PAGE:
Soon the boy came to him with the news, that the men, proposed to wait until they could act in concert with the sailors on the other ships before rising in mutiny. Meanwhile Coello, dissembling his fears and speaking gently to his men, bethought him of a way to let Vasco da Gama know what was going on, without giving the alarm to the conspirators.

Several days passed; and when, amid the raging of the storm, his sailors still urged Coello to leave Vasco to his fate, and turn back, he replied,—

"I promise you, that, as soon as I can speak to the captain, I will demand of him to put back, and bring us safe home again."

The storm became less furious; and the sea grew so calm; that the ships could once more approach each other. Coello, as soon as he was within speaking distance, shouted to Vasco da Gama,—

"I beg you, captain, let us turn about, and make for Portugal again. The men are begging to go back, with tears in their eyes; and, if we do not yield to them, they will be tempted to seize and kill us. We ought to yield to them; and, if we do not, you must look out for your self, captain, as I am going to do."

Coello cried loud enough for both Vasco and Paulo to hear.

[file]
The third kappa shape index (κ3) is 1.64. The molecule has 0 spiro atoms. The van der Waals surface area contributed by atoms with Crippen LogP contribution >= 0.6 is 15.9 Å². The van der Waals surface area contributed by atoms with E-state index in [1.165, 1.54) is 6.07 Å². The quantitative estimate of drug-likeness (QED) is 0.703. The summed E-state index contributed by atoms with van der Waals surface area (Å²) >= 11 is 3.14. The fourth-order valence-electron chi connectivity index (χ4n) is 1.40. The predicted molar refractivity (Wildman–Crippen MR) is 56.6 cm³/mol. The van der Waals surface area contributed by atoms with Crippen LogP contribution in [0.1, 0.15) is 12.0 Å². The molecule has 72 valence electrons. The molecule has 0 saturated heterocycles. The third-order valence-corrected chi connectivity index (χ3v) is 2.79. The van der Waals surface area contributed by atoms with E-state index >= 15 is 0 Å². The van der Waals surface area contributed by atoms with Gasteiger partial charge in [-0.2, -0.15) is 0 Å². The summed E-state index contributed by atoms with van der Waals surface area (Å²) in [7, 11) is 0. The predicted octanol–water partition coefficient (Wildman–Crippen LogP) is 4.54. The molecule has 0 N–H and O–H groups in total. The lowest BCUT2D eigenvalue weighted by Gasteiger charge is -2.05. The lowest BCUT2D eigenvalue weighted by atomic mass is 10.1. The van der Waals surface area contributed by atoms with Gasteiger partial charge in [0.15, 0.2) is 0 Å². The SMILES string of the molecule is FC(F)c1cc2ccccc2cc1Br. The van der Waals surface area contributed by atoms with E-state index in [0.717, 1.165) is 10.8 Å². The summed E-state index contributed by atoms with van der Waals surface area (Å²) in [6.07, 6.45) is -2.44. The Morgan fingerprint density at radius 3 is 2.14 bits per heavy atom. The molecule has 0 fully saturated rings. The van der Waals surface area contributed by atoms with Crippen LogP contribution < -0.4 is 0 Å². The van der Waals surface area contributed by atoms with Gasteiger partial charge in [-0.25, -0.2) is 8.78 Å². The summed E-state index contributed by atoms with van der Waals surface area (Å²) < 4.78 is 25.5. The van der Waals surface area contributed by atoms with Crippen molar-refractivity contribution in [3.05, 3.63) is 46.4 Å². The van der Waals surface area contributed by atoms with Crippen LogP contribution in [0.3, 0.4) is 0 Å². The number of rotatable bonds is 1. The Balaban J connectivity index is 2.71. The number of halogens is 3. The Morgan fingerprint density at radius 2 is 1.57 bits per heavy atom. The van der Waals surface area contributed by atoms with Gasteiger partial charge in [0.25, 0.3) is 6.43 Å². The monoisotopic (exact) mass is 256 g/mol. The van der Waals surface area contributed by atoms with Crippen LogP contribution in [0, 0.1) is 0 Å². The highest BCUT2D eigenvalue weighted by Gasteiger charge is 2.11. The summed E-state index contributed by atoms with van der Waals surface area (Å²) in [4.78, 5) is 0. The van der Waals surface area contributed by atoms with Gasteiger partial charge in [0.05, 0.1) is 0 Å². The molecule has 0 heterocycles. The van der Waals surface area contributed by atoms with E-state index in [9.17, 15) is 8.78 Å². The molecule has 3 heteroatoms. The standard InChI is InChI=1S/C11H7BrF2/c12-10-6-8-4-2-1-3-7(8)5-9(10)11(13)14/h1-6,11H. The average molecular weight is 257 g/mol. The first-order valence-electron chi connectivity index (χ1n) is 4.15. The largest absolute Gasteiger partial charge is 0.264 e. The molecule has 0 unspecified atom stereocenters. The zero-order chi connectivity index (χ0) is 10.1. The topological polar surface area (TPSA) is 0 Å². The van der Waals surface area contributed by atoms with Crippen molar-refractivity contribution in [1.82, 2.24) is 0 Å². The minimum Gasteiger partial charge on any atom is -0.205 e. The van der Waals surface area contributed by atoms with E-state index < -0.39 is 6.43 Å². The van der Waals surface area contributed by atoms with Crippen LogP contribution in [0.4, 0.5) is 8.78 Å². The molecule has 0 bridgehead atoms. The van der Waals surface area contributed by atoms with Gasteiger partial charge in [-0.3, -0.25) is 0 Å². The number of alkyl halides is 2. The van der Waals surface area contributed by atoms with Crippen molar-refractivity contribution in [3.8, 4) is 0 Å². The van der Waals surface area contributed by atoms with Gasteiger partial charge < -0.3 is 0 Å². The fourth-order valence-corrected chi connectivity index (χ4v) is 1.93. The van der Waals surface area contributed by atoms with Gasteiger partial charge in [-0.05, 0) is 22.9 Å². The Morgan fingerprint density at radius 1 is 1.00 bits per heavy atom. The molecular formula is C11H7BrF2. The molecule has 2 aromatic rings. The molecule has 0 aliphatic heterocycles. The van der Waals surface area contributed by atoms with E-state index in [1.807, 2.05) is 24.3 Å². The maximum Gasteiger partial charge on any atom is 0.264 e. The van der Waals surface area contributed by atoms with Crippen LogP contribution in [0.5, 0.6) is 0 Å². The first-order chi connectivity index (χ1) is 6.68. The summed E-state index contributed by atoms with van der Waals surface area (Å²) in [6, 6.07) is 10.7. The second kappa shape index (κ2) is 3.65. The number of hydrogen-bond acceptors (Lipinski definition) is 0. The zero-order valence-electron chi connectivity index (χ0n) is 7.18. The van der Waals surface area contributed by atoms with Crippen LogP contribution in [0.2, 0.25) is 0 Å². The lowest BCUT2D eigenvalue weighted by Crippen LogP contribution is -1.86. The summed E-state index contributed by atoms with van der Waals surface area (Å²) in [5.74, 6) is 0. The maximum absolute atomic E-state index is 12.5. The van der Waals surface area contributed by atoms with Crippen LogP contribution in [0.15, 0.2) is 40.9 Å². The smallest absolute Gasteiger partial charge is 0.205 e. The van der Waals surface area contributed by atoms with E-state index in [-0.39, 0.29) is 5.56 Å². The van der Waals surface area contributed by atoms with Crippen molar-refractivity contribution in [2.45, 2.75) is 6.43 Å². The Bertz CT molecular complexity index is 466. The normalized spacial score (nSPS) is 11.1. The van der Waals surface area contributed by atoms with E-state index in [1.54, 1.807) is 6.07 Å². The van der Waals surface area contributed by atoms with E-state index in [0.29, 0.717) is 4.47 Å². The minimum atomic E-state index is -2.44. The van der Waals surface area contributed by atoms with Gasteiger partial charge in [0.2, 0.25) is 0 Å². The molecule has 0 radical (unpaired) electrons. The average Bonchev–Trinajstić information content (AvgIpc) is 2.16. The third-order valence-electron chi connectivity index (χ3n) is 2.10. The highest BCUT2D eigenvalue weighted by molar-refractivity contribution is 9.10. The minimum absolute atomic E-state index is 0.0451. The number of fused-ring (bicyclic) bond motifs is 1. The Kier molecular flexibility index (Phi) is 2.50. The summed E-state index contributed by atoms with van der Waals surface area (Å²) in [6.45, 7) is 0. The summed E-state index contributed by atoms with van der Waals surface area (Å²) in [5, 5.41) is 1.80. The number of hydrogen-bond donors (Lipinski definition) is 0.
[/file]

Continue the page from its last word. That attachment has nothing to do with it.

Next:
Vasco da Gama, when there was another lull, cried back, "Well, Coello, I will consult my pilot and crew, and will signal to you when I have made up my mind"

The quick-witted captain had understood Coello though the mutineers had not. He knew that Coello meant to give him warning of a mutiny. Perceiving that he must conceal his real intentions, and pretend to yield to the clamor of the crew, he called them together, and told them that, if another tempest should arise, he would put back.

"But first," he added, "you must sign a paper, giving the reasons why we abandoned our voyage, so that our good king's anger may be appeased"

The men cried out with one accord, overwhelming Vasco da Gama with their thanks and praises, and eagerly promising to sign whatever he wished.

"You need not all sign," replied Vasco. "It is only necessary for those to do so who best understand the guiding of the ships and the difficulties of the sea. Pick me out such men, pilot, and they shall sign."

Vasco da Gama went into his cabin with his clerk, taking the precaution to station a faithful sentinel at the door. The document was speedily drawn up; and Vasco da Gama told the clerk to take it below to the store-cabin, which was underneath his own.

"Tell the pilot and the master," he said, "to go down there and sign it."

No sooner had those officers descended, than, to their speechless astonishment, they found themselves seized one after another, roughly thrown down, and put in irons.

The sailors stayed on deck, ignorant of the fate of their comrades. It remained to seize the men who had been designated by the pilot and master as skilled seamen. These were called, one by one, into the captain's cabin; and, before they knew it, irons had been clapped upon them, and they were helpless prisoners.

Vasco da Gama now ordered the pilot, master, and other prisoners to be brought on deck, and, pointing to them as they stood in a row with dismal faces, said to the rest of the crew,—